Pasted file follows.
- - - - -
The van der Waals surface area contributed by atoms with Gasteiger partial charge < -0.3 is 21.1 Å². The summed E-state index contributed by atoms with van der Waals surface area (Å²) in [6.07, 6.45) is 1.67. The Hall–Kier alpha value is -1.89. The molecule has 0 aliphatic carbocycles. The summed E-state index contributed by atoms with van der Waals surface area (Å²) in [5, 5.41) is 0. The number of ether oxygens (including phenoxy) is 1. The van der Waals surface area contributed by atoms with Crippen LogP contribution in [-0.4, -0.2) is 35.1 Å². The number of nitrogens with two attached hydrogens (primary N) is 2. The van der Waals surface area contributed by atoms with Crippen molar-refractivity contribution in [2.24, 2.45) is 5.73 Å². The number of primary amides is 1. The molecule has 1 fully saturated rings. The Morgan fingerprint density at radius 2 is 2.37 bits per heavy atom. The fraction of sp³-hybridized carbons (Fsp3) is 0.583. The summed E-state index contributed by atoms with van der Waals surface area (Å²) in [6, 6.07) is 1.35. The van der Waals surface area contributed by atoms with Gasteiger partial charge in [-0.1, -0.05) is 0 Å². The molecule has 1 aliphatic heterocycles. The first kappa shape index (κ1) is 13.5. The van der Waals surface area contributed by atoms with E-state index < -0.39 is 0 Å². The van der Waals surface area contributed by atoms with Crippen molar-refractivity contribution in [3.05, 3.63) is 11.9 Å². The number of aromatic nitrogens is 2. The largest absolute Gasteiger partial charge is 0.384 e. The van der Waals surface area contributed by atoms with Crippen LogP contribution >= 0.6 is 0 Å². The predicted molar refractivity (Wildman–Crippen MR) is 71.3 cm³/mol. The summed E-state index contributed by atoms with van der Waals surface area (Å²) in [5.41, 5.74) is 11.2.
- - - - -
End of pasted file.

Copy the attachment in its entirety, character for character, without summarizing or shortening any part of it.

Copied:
The van der Waals surface area contributed by atoms with Gasteiger partial charge < -0.3 is 21.1 Å². The summed E-state index contributed by atoms with van der Waals surface area (Å²) in [6.07, 6.45) is 1.67. The Hall–Kier alpha value is -1.89. The molecule has 0 aliphatic carbocycles. The summed E-state index contributed by atoms with van der Waals surface area (Å²) in [5, 5.41) is 0. The number of ether oxygens (including phenoxy) is 1. The van der Waals surface area contributed by atoms with Crippen LogP contribution in [-0.4, -0.2) is 35.1 Å². The number of nitrogens with two attached hydrogens (primary N) is 2. The van der Waals surface area contributed by atoms with Crippen molar-refractivity contribution in [2.24, 2.45) is 5.73 Å². The number of primary amides is 1. The molecule has 1 fully saturated rings. The Morgan fingerprint density at radius 2 is 2.37 bits per heavy atom. The fraction of sp³-hybridized carbons (Fsp3) is 0.583. The summed E-state index contributed by atoms with van der Waals surface area (Å²) in [6, 6.07) is 1.35. The van der Waals surface area contributed by atoms with Gasteiger partial charge in [-0.1, -0.05) is 0 Å². The molecule has 1 aliphatic heterocycles. The first kappa shape index (κ1) is 13.5. The van der Waals surface area contributed by atoms with E-state index < -0.39 is 0 Å². The van der Waals surface area contributed by atoms with Crippen molar-refractivity contribution in [3.05, 3.63) is 11.9 Å². The number of aromatic nitrogens is 2. The largest absolute Gasteiger partial charge is 0.384 e. The van der Waals surface area contributed by atoms with Crippen LogP contribution >= 0.6 is 0 Å². The predicted molar refractivity (Wildman–Crippen MR) is 71.3 cm³/mol. The summed E-state index contributed by atoms with van der Waals surface area (Å²) in [5.41, 5.74) is 11.2.